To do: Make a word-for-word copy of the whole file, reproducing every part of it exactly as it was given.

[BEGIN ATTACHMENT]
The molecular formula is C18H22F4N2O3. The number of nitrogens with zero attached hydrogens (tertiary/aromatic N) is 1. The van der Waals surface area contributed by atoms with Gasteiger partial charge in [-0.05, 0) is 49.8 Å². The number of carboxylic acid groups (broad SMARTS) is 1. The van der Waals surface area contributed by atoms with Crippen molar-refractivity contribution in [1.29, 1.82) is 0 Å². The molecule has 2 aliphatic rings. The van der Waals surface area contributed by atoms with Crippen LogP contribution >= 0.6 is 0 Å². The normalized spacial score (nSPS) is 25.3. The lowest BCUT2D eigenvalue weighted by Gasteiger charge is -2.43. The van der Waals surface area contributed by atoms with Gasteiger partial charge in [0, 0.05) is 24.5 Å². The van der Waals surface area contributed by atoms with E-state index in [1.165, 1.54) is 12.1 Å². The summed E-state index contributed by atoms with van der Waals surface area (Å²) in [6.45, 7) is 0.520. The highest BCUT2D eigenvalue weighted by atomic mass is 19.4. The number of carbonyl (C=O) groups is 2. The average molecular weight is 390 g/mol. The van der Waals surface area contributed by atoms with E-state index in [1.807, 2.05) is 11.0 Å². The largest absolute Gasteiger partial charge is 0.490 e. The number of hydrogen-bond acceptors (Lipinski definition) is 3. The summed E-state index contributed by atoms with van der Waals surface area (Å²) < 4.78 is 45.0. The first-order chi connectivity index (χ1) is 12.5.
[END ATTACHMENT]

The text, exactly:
The molecular formula is C18H22F4N2O3. The number of nitrogens with zero attached hydrogens (tertiary/aromatic N) is 1. The van der Waals surface area contributed by atoms with Gasteiger partial charge in [-0.05, 0) is 49.8 Å². The number of carboxylic acid groups (broad SMARTS) is 1. The van der Waals surface area contributed by atoms with Crippen molar-refractivity contribution in [1.29, 1.82) is 0 Å². The molecule has 2 aliphatic rings. The van der Waals surface area contributed by atoms with Crippen LogP contribution >= 0.6 is 0 Å². The normalized spacial score (nSPS) is 25.3. The lowest BCUT2D eigenvalue weighted by Gasteiger charge is -2.43. The van der Waals surface area contributed by atoms with Gasteiger partial charge in [0, 0.05) is 24.5 Å². The van der Waals surface area contributed by atoms with E-state index in [1.165, 1.54) is 12.1 Å². The summed E-state index contributed by atoms with van der Waals surface area (Å²) in [6.45, 7) is 0.520. The highest BCUT2D eigenvalue weighted by atomic mass is 19.4. The number of carbonyl (C=O) groups is 2. The average molecular weight is 390 g/mol. The van der Waals surface area contributed by atoms with E-state index in [1.807, 2.05) is 11.0 Å². The largest absolute Gasteiger partial charge is 0.490 e. The number of hydrogen-bond acceptors (Lipinski definition) is 3. The summed E-state index contributed by atoms with van der Waals surface area (Å²) < 4.78 is 45.0. The first-order chi connectivity index (χ1) is 12.5.